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A fairly recent blog entry highlighted the fraudulent conduct of 'Lord' Hugh Rodley and the role of the insolvency laws in cases of fraud. Another recent case has highlighted rarely used statutory provisions and a conviction pursuant to the same, namely, s.213 Insolvency Act 1986 (IA86 - fraudulent trading) and s.993 Companies Act 2006 (CA06 - fraudulent trading). These sections note:
s.216 IA86 — Fraudulent trading.
- If in the course of the winding up of a company it appears that any business of the company has been carried on with intent to defraud creditors of the company or creditors of any other person, or for any fraudulent purpose, the following has effect.
- The court, on the application of the liquidator may declare that any persons who were knowingly parties to the carrying on of the business in the manner above-mentioned are to be liable to make such contributions (if any) to the company's assets as the court thinks proper."
s.993 CA06 - Offence of fraudulent trading
- If any business of a company is carried on with intent to defraud creditors of the company or creditors of any other person, or for any fraudulent purpose, every person who is knowingly a party to the carrying on of the business in that manner commits an offence.
- This applies whether or not the company has been, or is in the course of being, wound up.
- A person guilty of an offence under this section is liable–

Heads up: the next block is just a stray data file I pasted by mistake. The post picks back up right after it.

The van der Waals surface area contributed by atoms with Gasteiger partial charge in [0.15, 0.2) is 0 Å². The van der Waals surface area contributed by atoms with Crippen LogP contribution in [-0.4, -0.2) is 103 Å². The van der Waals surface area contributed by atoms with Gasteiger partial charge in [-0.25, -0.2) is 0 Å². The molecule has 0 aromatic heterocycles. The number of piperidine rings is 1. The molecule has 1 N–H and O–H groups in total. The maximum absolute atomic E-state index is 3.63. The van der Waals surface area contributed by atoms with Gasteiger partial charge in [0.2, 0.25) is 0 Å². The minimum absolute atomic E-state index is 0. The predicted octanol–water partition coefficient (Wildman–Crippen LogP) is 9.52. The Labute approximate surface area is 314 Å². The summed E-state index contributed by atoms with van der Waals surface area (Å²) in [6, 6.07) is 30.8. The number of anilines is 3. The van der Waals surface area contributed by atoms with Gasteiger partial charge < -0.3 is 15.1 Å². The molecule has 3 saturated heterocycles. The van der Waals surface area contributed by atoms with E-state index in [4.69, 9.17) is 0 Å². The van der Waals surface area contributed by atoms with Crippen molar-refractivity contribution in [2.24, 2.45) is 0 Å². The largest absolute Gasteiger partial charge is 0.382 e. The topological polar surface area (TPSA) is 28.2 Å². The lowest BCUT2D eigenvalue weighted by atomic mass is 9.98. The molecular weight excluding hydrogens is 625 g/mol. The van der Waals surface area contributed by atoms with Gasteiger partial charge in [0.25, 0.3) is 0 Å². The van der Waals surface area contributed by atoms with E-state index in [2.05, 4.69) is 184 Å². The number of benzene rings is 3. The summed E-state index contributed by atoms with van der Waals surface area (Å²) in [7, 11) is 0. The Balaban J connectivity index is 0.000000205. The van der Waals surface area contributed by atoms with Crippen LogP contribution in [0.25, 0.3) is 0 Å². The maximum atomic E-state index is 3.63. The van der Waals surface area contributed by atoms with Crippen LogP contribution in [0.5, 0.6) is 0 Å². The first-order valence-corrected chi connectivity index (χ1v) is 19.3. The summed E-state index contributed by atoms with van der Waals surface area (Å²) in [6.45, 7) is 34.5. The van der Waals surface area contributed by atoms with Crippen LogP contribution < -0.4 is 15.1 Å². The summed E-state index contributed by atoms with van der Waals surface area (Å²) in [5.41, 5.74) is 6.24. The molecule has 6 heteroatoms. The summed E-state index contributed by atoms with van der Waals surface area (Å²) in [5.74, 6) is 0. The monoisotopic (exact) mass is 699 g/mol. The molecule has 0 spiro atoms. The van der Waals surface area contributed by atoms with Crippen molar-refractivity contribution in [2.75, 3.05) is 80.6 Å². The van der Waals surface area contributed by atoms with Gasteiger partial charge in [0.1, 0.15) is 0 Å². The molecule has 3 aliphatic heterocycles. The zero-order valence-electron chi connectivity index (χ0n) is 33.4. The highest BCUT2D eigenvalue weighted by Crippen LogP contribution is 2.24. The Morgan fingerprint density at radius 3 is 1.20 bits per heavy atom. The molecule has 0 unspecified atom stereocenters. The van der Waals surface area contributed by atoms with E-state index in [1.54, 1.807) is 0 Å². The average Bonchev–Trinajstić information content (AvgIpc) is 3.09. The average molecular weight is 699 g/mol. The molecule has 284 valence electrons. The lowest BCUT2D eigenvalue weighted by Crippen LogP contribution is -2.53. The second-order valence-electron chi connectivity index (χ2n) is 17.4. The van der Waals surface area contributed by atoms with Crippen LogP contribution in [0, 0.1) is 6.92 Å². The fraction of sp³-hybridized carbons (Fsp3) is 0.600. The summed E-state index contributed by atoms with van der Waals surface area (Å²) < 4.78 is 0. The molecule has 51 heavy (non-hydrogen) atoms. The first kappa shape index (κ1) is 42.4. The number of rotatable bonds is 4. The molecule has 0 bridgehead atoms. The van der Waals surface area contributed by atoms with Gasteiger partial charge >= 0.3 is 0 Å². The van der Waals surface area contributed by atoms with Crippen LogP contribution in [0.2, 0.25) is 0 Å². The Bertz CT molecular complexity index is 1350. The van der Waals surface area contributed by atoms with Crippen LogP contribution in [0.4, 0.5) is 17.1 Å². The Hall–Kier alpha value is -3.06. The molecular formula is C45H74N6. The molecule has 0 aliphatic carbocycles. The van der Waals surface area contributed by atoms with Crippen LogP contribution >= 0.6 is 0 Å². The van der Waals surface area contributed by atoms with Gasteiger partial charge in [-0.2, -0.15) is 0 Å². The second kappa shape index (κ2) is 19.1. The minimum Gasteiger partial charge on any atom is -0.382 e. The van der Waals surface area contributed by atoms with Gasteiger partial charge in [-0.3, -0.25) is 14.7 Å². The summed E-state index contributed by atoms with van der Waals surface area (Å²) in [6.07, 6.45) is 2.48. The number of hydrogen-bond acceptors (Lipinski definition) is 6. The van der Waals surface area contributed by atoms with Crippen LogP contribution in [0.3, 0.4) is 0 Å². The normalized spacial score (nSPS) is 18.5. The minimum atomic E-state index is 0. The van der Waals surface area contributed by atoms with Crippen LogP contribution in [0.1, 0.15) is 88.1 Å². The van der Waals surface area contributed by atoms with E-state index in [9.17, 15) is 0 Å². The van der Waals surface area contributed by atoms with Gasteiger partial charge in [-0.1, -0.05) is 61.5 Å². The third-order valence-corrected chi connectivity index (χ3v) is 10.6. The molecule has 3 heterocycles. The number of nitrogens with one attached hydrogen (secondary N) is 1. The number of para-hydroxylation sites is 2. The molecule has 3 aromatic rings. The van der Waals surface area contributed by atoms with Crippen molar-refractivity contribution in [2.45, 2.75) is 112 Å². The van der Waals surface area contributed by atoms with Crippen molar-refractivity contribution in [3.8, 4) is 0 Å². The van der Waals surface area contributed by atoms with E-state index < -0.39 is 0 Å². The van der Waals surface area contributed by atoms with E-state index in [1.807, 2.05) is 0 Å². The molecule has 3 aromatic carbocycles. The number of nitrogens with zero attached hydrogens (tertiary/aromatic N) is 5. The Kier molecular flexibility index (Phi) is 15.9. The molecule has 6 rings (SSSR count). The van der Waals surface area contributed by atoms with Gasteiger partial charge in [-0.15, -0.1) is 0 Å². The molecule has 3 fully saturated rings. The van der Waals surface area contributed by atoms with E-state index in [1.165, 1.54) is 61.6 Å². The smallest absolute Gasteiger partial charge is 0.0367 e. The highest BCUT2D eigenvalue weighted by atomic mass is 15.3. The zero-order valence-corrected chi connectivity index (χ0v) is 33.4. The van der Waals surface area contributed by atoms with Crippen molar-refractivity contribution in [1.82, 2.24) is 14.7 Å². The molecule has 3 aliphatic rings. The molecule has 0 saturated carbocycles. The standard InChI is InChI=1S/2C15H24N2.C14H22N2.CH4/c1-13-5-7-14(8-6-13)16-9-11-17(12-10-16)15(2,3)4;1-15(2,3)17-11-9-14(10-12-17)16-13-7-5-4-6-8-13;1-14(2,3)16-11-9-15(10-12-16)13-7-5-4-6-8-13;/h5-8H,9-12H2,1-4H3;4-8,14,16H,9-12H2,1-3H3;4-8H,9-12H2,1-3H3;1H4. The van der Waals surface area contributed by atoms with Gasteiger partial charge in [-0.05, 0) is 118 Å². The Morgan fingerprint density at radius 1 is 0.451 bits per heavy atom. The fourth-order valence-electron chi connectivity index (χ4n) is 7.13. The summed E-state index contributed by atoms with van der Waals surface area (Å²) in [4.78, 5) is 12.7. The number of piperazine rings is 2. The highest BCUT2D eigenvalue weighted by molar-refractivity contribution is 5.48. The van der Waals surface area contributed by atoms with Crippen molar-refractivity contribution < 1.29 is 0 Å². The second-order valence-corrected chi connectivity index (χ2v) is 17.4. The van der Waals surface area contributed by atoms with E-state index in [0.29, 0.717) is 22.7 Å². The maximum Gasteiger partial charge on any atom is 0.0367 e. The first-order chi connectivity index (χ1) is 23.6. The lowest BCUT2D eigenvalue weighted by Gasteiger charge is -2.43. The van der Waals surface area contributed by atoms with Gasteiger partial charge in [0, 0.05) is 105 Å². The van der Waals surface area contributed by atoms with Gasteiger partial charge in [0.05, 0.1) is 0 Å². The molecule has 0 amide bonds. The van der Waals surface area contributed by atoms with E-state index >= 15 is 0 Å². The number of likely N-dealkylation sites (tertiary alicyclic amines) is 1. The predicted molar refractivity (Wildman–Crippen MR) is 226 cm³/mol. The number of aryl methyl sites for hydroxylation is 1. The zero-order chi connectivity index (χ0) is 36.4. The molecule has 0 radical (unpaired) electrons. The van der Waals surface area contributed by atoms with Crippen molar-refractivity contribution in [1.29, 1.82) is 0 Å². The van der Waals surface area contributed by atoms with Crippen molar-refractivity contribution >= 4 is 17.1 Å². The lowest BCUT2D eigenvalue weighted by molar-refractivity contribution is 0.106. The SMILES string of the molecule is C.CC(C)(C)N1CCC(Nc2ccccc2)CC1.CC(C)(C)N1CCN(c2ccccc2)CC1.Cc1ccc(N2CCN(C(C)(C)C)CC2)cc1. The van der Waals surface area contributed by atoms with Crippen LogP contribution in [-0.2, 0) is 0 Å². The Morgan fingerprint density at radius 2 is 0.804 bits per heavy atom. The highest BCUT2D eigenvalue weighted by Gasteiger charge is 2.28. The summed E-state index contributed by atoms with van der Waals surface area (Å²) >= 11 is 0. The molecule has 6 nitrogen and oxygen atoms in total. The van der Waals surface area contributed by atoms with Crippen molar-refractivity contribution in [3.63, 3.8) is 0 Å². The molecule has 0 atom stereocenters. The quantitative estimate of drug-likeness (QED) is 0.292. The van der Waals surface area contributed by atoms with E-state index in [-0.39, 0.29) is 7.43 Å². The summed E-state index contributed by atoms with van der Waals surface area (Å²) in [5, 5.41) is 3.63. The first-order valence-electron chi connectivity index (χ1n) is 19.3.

- on conviction on indictment, to imprisonment for a term not exceeding ten years or a fine (or both);
- on summary conviction–
- in England and Wales, to imprisonment for a term not exceeding twelve months or a fine not exceeding the statutory maximum (or both);
- in Scotland or Northern Ireland, to imprisonment for a term not exceeding six months or a fine not exceeding the statutory maximum (or both).
Professor Keay's recent book provides excellent further reading on these provisions. The recent successful deployment of the fraudulent trading provisions came in a prosecution brought by the Serious Fraud Office (SFO) against the directors of Practical Property Portfolio Limited, a company that was placed into compulsory liquidation in Spring 2003 by the DTI (now BERR) on public interest grounds. The directors have also been disqualified from acting as directors for periods between 10 and 15 years. The background to the case is as follows:
"The Practical Property Portfolio (“PPP”) companies sold around 4,000 residential properties in the north of England to at least 1,750 investors in exchange for an estimated £80 million.. The shocking standard of some of the properties sold by the company was captured on a film which was made by one of the investors and shown at court. When she and her husband visited the property PPP had purchased on her behalf, using her pension savings, she discovered that her `investment' was a burnt out derelict shell of a house in a street of properties sold to other investors which had become so vandalised that nearby graffiti appeared to refer to the street as the 'Gazza [sic] strip'. The contrast this presented with the `show home' she had visited before parting with her savings could hardly have been greater. During the three day hearing this week, the court heard that the contempt these defendants showed for the investors was also illustrated by the company's practice of recycling substandard properties. If an investor was unhappy about the property purchased on their behalf, PPP often agreed to a `buy-back'. However, the company then frequently re-sold the same property to another unsuspecting investor. One property, first acquired in 1999, passed through the hands of four investors in the space of three year. The evidence strongly suggests it was never refurbished and was ultimately sold at a loss."
The SFO notes that the directors of PPP, the five defendants, were sentenced as follows:
"BPIR is an excellent series, of interest to both corporate and personal insolvency lawyers,...